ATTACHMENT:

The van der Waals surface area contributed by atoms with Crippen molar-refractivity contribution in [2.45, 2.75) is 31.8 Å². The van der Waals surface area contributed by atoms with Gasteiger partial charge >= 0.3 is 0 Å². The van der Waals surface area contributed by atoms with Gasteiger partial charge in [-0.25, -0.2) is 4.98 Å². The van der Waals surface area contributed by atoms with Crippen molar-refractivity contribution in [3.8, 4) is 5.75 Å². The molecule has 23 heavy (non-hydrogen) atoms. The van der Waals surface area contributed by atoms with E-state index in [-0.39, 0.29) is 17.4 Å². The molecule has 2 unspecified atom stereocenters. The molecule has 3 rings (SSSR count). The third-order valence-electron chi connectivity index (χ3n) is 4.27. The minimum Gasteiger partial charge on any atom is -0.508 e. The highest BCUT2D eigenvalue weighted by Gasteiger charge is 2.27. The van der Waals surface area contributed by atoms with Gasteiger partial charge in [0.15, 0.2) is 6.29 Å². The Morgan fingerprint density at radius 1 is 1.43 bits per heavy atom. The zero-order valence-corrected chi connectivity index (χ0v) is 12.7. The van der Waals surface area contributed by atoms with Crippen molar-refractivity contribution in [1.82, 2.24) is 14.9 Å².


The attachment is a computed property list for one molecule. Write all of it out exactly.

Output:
The van der Waals surface area contributed by atoms with Crippen molar-refractivity contribution in [2.45, 2.75) is 31.8 Å². The van der Waals surface area contributed by atoms with Gasteiger partial charge >= 0.3 is 0 Å². The van der Waals surface area contributed by atoms with Gasteiger partial charge in [-0.25, -0.2) is 4.98 Å². The van der Waals surface area contributed by atoms with Crippen molar-refractivity contribution in [3.8, 4) is 5.75 Å². The molecule has 23 heavy (non-hydrogen) atoms. The van der Waals surface area contributed by atoms with E-state index in [-0.39, 0.29) is 17.4 Å². The molecule has 2 unspecified atom stereocenters. The molecule has 3 rings (SSSR count). The third-order valence-electron chi connectivity index (χ3n) is 4.27. The minimum Gasteiger partial charge on any atom is -0.508 e. The highest BCUT2D eigenvalue weighted by Gasteiger charge is 2.27. The van der Waals surface area contributed by atoms with Gasteiger partial charge in [0.15, 0.2) is 6.29 Å². The Morgan fingerprint density at radius 1 is 1.43 bits per heavy atom. The zero-order valence-corrected chi connectivity index (χ0v) is 12.7. The van der Waals surface area contributed by atoms with Crippen molar-refractivity contribution in [1.82, 2.24) is 14.9 Å².